The spa, which is a massive revenue source for Iceland, is actually a man-made pool of waste water from the nearby geothermal energy plant. The cleanest energy possible, as it comes from volcanoes, the spa is an environmentally sound and perfectly safe tourist trap selling the idea of health and pureness to anyone who doesn’t bother to read its Wikipedia entry that clearly states where the water comes from.
Raether’s invocations of the witches are visually striking forays into what he refers to as a “psycho-realism”; the transgressions of nightlife may be echoed in their appearance, but rather than strobe-light enhanced mind-altering substances, the witch is an “aesthetic miracle” that strives to “make things weird, absurd, beautiful, and colorful” to hopefully expand one’s consciousness.
And it’s precisely this strong aesthetic component that makes his work more elusive, and arguably more radical, as it negates certain tropes more commonly accepted as signifying of protest. “It’s deeply political to work like this, and I strive to make work that echoes Goddard’s statement ‘doing art politically—not making political art'”.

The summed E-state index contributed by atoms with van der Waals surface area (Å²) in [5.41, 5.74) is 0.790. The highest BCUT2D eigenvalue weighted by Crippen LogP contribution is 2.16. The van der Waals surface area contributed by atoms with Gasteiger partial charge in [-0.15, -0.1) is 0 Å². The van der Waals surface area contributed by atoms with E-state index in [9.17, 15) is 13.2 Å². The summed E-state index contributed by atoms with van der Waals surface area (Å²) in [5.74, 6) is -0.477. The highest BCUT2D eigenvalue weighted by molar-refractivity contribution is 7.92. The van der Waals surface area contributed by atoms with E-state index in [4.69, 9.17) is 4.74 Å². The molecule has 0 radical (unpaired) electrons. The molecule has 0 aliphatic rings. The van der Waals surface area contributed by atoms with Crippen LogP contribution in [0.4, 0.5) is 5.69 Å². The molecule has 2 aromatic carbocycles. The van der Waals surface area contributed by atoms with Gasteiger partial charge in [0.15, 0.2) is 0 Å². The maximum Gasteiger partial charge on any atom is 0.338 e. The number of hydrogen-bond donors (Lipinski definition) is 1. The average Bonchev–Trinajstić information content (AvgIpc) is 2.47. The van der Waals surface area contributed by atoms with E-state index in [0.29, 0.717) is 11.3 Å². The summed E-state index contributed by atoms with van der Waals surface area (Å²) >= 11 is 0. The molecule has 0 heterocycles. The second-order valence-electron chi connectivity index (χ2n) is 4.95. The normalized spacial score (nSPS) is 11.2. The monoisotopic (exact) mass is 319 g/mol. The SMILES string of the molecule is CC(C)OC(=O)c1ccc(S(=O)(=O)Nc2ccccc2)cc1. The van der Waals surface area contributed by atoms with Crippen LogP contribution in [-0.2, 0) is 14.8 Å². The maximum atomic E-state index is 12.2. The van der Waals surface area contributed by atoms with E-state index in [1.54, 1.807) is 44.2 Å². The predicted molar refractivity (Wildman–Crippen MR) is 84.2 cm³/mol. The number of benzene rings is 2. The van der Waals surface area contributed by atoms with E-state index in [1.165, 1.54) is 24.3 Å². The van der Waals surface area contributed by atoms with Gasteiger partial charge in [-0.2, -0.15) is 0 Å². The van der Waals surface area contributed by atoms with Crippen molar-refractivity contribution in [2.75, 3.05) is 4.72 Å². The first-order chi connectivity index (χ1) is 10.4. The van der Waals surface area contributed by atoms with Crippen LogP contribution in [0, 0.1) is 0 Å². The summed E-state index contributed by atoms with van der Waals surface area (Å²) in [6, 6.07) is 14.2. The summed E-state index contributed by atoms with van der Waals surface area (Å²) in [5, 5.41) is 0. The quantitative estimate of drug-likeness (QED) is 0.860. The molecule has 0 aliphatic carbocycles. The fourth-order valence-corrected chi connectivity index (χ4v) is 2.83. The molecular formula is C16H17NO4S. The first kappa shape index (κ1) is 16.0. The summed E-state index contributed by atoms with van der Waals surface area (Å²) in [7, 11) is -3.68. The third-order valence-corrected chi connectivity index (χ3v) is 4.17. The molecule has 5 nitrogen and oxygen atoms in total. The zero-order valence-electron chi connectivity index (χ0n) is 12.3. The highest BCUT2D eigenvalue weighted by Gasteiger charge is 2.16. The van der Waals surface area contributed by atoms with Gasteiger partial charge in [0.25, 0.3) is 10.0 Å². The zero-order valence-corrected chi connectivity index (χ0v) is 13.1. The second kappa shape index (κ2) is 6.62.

Raether, who has had guest professorships at art academies in Stuttgart, Berlin, and Hamburg and is currently teaching in Düsseldorf, approaches each invocation of the witch with research, before embarking on a linguistic game of song writing. He sees the figure of the witch as a life-affirming enabler, building upon existing structures, and making communities in order to transcend everyday reality, and considers Silvia Federici‘s seminal work Caliban and the Witch (2004) as an important key to understanding late capitalism.